Om my God

Why it took so long for the state Senate to open with a Hindu prayer

Hindu chaplain Rajan Zed opens the August 27 California state Senate session with the first Hindu prayer delivered in the chambers.

Hindu chaplain Rajan Zed opens the August 27 California state Senate session with the first Hindu prayer delivered in the chambers.


To help bridge the gap between the “Have-Gods” and “Have-Nots,” SNR is bringing together three faith leaders each week and pitching them the real-life ethical questions that spring from their communities. Venturing beyond biblical references and high-minded philosophies, our hope is to give voice to the complexity, insight and compassion inherent to any spiritual calling. And while we’re breaking bread with the godly, we might also shed light on some unfounded stereotypes.

News item: Sacramento, California, USA; August 27, 2007:

For the first time in its 157-year history, the California state Senate heard a Hindu opening prayer. Beginning with “Om,” the syllable Hindus believe contains the universe and which they use to introduce and conclude religious work, renowned Hindu chaplain Rajan Zed recited Gayatri and other ancient Sanskrit mantras, reading from ancient scriptures Rig-Veda, Brahadaranyakopnisad, Taittiriya Upanisad, and Bhagavad-Gita (Song of the Lord) and closing with the words “Om Shanti, Shanti, Shanti,” which he translated as “Peace, Peace, Peace be unto all.”


But, erm, the Senate in what’s arguably the country’s most religiously diverse state is just now working its way around to Hinduism? Hinduism! Isn’t Hinduism, like, 200 years old or something? Isn’t it among the Big Three in world religions? Isn’t it—gulp—the oldest religion on Earth?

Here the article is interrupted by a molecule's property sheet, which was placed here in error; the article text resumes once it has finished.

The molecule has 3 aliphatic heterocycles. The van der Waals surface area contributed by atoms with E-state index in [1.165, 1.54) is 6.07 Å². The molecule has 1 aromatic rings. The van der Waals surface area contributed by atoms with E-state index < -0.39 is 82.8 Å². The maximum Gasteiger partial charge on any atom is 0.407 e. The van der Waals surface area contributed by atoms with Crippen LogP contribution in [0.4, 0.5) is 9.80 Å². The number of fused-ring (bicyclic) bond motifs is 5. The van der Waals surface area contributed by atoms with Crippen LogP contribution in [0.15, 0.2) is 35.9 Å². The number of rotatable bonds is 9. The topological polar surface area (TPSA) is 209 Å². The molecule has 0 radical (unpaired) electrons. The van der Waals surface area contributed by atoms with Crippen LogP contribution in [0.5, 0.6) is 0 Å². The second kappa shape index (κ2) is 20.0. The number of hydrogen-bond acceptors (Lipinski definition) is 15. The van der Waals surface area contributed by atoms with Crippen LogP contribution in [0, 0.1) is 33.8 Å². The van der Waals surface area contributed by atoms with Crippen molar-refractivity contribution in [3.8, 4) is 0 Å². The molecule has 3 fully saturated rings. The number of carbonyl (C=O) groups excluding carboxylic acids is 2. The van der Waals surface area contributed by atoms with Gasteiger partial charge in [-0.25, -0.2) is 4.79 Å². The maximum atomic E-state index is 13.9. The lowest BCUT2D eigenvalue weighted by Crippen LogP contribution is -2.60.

Indeed it is, so it does seem odd that—cough, cough—enlightened chambers like those in Sacramento occupied by the—barf, barf—most elite of California’s two legislative houses would not have had a Hindu representative swing by and get his Om on by now.

Heck, they just endured opening prayers by a pastor from the San Diego New Life Baptist Church. It must be younger than Hinduism; it’s got new in its title.

Bless their bipartisan hearts, the senators did allow Zed to do his thing unmolested. He arrived wearing saffron colored attire, a ruddraksh mala (rosary) and traditional sandalpaste tilak (religious mark) on his forehead. Before starting the prayer, he sprinkled Gangajal—holy water from river Ganga in India—on the podium, a traditional opener in Hindu worship. You can’t beat the classics.

Senators acted just as alert when Zed read verses in Sanskrit followed by their English translations as they do during any recitation of an omnibus transportation bill. Okay, they were actually more attentive than that.

Despite Hinduism’s late coming in the room, Zed seemed genuinely touched to be there. “This day of August 27, 2007, is an esteemed day for all Californians and momentous day for us when opening prayers from ancient Hindu scriptures are being read in this majestic hall of democracy,” he remarked.

Indeed, news of the Senate’s Hindu hoe-down spread throughout the newswires, religious info services and, of course, the blogosphere—the latter not necessarily being a good thing. Because if it makes it to the blogs, a disgruntled dogmatic nut can’t be far behind.

Donald E. Wildmon, come on down!

Truth be told, the founder and chairman of the knucke-dragging American Family Association put out the word one-and-a-half months before Zed even entered the chambers that the Hindu menace—which some scholars figures has been around 3,000 BCE—must be obliterated, at least on L and 10th. In an electronic message to his faithful, Wildmon urged the following (bold for emphasis kept intact):